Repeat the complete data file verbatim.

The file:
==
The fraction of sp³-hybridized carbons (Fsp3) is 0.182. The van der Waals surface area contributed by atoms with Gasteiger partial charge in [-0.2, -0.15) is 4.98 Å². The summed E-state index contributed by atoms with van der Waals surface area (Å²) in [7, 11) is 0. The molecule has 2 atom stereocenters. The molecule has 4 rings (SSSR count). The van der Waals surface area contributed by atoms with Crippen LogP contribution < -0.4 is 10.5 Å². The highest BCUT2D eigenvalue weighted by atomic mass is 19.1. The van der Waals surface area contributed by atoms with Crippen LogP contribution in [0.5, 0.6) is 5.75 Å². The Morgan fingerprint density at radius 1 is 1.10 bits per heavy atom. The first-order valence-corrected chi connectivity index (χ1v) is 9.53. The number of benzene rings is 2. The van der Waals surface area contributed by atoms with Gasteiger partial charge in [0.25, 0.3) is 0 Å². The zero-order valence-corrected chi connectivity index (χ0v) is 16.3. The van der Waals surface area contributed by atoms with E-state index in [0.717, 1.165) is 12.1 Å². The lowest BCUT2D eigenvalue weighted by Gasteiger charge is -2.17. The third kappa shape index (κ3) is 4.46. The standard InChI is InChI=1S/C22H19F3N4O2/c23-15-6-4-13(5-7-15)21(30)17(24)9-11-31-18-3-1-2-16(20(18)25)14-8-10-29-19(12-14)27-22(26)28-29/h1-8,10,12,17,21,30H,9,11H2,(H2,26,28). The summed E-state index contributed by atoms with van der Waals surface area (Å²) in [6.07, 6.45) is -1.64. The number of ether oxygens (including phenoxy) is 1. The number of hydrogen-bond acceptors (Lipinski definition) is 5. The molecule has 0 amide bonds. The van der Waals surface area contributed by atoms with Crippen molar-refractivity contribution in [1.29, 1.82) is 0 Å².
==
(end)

The fraction of sp³-hybridized carbons (Fsp3) is 0.182. The van der Waals surface area contributed by atoms with Gasteiger partial charge in [-0.2, -0.15) is 4.98 Å². The summed E-state index contributed by atoms with van der Waals surface area (Å²) in [7, 11) is 0. The molecule has 2 atom stereocenters. The molecule has 4 rings (SSSR count). The van der Waals surface area contributed by atoms with Crippen LogP contribution < -0.4 is 10.5 Å². The highest BCUT2D eigenvalue weighted by atomic mass is 19.1. The van der Waals surface area contributed by atoms with Crippen LogP contribution in [0.5, 0.6) is 5.75 Å². The Morgan fingerprint density at radius 1 is 1.10 bits per heavy atom. The first-order valence-corrected chi connectivity index (χ1v) is 9.53. The number of benzene rings is 2. The van der Waals surface area contributed by atoms with Gasteiger partial charge in [0.25, 0.3) is 0 Å². The zero-order valence-corrected chi connectivity index (χ0v) is 16.3. The van der Waals surface area contributed by atoms with E-state index in [0.717, 1.165) is 12.1 Å². The lowest BCUT2D eigenvalue weighted by Gasteiger charge is -2.17. The third kappa shape index (κ3) is 4.46. The standard InChI is InChI=1S/C22H19F3N4O2/c23-15-6-4-13(5-7-15)21(30)17(24)9-11-31-18-3-1-2-16(20(18)25)14-8-10-29-19(12-14)27-22(26)28-29/h1-8,10,12,17,21,30H,9,11H2,(H2,26,28). The summed E-state index contributed by atoms with van der Waals surface area (Å²) in [6.07, 6.45) is -1.64. The number of ether oxygens (including phenoxy) is 1. The number of hydrogen-bond acceptors (Lipinski definition) is 5. The molecule has 0 amide bonds. The van der Waals surface area contributed by atoms with Crippen molar-refractivity contribution in [1.29, 1.82) is 0 Å².